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Behavioral Traits, the Intentional Stance, and Biological Functions: What Neuroscience Explains

  • Marcel Weber
Chapter
Part of the Boston Studies in the Philosophy of Science book series (BSPS, volume 282)

Abstract

It has been claimed that the intentional stance is necessary to individuate behavioral traits. This thesis, while clearly false, points to two interesting sets of problems concerning biological explanations of behavior: The first is a general problem in the philosophy of science: the theory-ladenness of observation. The second problem concerns the principles of trait individuation, which is a general problem in philosophy of biology. After discussing some alternatives, I show that one way of individuating the behavioral traits of an organism is by a special use of the concept of biological function, as understood in an enriched causal role (not selected effect) sense. On this view, a behavioral trait is essentially a special kind of regularity, namely a regularity that is produced by some regulatory mechanism. Regulatory mechanisms always require goal states, which can only be provided by functional considerations. As an example from actual science, I examine the case of social behavior in nematodes. I show that the attempt to explain this phenomenon neuroscientifically actually transformed it. This supports the view that scientific explanation does not explain an explanandum phenomenon that is given prior to the explanation; rather, the explanandum is changed by the explanation. This means that there could be a plurality of stances that have some heuristic value initially, but which will be abandoned in favor of a functional characterization eventually.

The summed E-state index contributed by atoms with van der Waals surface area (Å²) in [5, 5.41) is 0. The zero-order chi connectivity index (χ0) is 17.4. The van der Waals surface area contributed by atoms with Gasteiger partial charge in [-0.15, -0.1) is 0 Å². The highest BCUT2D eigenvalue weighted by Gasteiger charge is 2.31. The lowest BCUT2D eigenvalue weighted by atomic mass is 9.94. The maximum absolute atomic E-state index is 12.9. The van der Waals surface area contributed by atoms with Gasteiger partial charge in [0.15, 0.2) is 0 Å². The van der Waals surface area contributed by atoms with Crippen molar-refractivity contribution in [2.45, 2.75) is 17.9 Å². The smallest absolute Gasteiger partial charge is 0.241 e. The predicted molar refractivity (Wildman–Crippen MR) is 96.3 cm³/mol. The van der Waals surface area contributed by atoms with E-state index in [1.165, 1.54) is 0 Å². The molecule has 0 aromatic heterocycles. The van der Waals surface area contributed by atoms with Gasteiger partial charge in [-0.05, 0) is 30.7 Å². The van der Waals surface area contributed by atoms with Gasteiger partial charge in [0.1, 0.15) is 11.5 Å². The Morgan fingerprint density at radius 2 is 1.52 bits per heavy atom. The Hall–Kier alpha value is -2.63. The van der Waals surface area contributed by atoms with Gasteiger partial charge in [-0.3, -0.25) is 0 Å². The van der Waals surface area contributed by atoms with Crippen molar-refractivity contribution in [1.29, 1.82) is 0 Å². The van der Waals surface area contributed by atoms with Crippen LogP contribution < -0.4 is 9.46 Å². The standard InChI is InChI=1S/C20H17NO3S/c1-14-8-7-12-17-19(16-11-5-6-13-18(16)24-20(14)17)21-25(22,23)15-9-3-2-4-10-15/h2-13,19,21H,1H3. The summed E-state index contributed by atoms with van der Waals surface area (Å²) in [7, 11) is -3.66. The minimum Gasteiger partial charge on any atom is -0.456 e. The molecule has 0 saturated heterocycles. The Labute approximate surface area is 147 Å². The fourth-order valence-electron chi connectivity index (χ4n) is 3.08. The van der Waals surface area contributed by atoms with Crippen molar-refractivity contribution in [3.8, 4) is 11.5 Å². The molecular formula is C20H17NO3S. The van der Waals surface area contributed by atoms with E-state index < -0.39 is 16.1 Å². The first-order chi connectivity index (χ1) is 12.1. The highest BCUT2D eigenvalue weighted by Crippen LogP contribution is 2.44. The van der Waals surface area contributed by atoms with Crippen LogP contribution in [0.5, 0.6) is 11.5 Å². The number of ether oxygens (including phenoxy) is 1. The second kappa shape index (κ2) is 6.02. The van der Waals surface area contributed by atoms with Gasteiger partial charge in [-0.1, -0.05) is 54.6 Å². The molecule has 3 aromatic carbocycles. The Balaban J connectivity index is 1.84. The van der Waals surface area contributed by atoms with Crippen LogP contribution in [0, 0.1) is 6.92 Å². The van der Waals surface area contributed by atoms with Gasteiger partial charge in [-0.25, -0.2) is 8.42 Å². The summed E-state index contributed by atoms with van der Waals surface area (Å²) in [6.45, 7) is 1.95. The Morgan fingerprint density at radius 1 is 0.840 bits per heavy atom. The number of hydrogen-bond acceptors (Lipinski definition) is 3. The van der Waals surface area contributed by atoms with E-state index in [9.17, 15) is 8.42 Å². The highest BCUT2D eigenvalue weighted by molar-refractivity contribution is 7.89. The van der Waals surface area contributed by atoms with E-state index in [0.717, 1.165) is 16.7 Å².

Keywords

Natural Kind Behavioral Trait Intentional State Folk Psychology Behavioral Phenomenon 
These keywords were added by machine and not by the authors. This process is experimental and the keywords may be updated as the learning algorithm improves.

Notes

Acknowledgements

I wish to thank Daniel Sirtes, Katie Plaisance and Thomas Reydon for helpful comments.

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Copyright information

© Springer Science+Business Media B.V. 2012

Authors and Affiliations

  1. 1.Department of PhilosophyUniversity of GenevaGenevaSwitzerland

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